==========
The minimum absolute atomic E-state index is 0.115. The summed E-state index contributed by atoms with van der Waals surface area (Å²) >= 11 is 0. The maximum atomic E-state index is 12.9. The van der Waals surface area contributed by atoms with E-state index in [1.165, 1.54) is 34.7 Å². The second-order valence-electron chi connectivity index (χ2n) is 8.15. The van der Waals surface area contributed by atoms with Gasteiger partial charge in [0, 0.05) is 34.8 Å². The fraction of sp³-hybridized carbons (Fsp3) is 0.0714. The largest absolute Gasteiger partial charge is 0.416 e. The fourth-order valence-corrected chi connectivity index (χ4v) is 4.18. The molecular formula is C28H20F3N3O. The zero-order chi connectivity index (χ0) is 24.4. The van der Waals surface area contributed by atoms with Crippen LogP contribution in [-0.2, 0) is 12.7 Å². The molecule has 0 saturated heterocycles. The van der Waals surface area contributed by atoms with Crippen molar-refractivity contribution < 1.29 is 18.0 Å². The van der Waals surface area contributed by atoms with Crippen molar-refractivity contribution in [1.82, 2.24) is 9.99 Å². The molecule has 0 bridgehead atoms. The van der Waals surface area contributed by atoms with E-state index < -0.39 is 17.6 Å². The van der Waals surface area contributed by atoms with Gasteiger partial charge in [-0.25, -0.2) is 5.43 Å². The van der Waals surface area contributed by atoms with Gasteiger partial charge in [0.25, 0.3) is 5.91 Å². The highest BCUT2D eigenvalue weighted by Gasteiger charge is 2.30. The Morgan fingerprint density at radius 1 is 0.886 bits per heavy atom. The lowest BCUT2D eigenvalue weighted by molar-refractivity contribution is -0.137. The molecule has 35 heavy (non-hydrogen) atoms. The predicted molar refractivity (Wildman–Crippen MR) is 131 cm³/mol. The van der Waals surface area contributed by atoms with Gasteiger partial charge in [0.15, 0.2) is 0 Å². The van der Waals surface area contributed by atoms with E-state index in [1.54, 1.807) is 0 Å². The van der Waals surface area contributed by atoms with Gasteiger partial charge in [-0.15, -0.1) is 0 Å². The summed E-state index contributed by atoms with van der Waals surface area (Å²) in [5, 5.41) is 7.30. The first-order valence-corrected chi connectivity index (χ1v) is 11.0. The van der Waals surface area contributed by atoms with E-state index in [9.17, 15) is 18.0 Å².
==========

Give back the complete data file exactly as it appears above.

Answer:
The minimum absolute atomic E-state index is 0.115. The summed E-state index contributed by atoms with van der Waals surface area (Å²) >= 11 is 0. The maximum atomic E-state index is 12.9. The van der Waals surface area contributed by atoms with E-state index in [1.165, 1.54) is 34.7 Å². The second-order valence-electron chi connectivity index (χ2n) is 8.15. The van der Waals surface area contributed by atoms with Gasteiger partial charge in [0, 0.05) is 34.8 Å². The fraction of sp³-hybridized carbons (Fsp3) is 0.0714. The largest absolute Gasteiger partial charge is 0.416 e. The fourth-order valence-corrected chi connectivity index (χ4v) is 4.18. The molecular formula is C28H20F3N3O. The zero-order chi connectivity index (χ0) is 24.4. The van der Waals surface area contributed by atoms with Crippen LogP contribution in [-0.2, 0) is 12.7 Å². The molecule has 0 saturated heterocycles. The van der Waals surface area contributed by atoms with Crippen molar-refractivity contribution < 1.29 is 18.0 Å². The van der Waals surface area contributed by atoms with Crippen molar-refractivity contribution in [1.82, 2.24) is 9.99 Å². The molecule has 0 bridgehead atoms. The van der Waals surface area contributed by atoms with E-state index < -0.39 is 17.6 Å². The van der Waals surface area contributed by atoms with Gasteiger partial charge in [-0.25, -0.2) is 5.43 Å². The van der Waals surface area contributed by atoms with Gasteiger partial charge in [0.25, 0.3) is 5.91 Å². The highest BCUT2D eigenvalue weighted by Gasteiger charge is 2.30. The Morgan fingerprint density at radius 1 is 0.886 bits per heavy atom. The lowest BCUT2D eigenvalue weighted by molar-refractivity contribution is -0.137. The molecule has 35 heavy (non-hydrogen) atoms. The predicted molar refractivity (Wildman–Crippen MR) is 131 cm³/mol. The van der Waals surface area contributed by atoms with Gasteiger partial charge in [0.15, 0.2) is 0 Å². The van der Waals surface area contributed by atoms with E-state index in [1.54, 1.807) is 0 Å². The van der Waals surface area contributed by atoms with Gasteiger partial charge in [-0.15, -0.1) is 0 Å². The summed E-state index contributed by atoms with van der Waals surface area (Å²) in [5, 5.41) is 7.30. The first-order valence-corrected chi connectivity index (χ1v) is 11.0. The van der Waals surface area contributed by atoms with E-state index in [9.17, 15) is 18.0 Å².